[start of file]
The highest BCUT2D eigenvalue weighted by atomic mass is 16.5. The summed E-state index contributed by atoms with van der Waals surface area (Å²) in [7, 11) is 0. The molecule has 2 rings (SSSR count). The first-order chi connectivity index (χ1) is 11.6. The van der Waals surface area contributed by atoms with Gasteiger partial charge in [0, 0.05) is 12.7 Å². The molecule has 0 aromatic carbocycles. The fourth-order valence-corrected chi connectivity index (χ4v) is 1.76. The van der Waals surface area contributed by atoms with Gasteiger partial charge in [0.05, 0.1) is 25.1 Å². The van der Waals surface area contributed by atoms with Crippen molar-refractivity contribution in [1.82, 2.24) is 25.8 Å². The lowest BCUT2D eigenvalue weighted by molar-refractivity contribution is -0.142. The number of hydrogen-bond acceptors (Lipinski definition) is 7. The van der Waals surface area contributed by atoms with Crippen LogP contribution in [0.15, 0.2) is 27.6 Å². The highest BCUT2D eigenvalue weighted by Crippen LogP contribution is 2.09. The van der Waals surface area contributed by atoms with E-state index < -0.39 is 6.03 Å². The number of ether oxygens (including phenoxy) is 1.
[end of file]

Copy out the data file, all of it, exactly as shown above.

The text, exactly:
The highest BCUT2D eigenvalue weighted by atomic mass is 16.5. The summed E-state index contributed by atoms with van der Waals surface area (Å²) in [7, 11) is 0. The molecule has 2 rings (SSSR count). The first-order chi connectivity index (χ1) is 11.6. The van der Waals surface area contributed by atoms with Gasteiger partial charge in [0, 0.05) is 12.7 Å². The molecule has 0 aromatic carbocycles. The fourth-order valence-corrected chi connectivity index (χ4v) is 1.76. The van der Waals surface area contributed by atoms with Gasteiger partial charge in [0.05, 0.1) is 25.1 Å². The van der Waals surface area contributed by atoms with Crippen molar-refractivity contribution in [1.82, 2.24) is 25.8 Å². The lowest BCUT2D eigenvalue weighted by molar-refractivity contribution is -0.142. The number of hydrogen-bond acceptors (Lipinski definition) is 7. The van der Waals surface area contributed by atoms with Crippen LogP contribution in [0.15, 0.2) is 27.6 Å². The highest BCUT2D eigenvalue weighted by Crippen LogP contribution is 2.09. The van der Waals surface area contributed by atoms with E-state index < -0.39 is 6.03 Å². The number of ether oxygens (including phenoxy) is 1.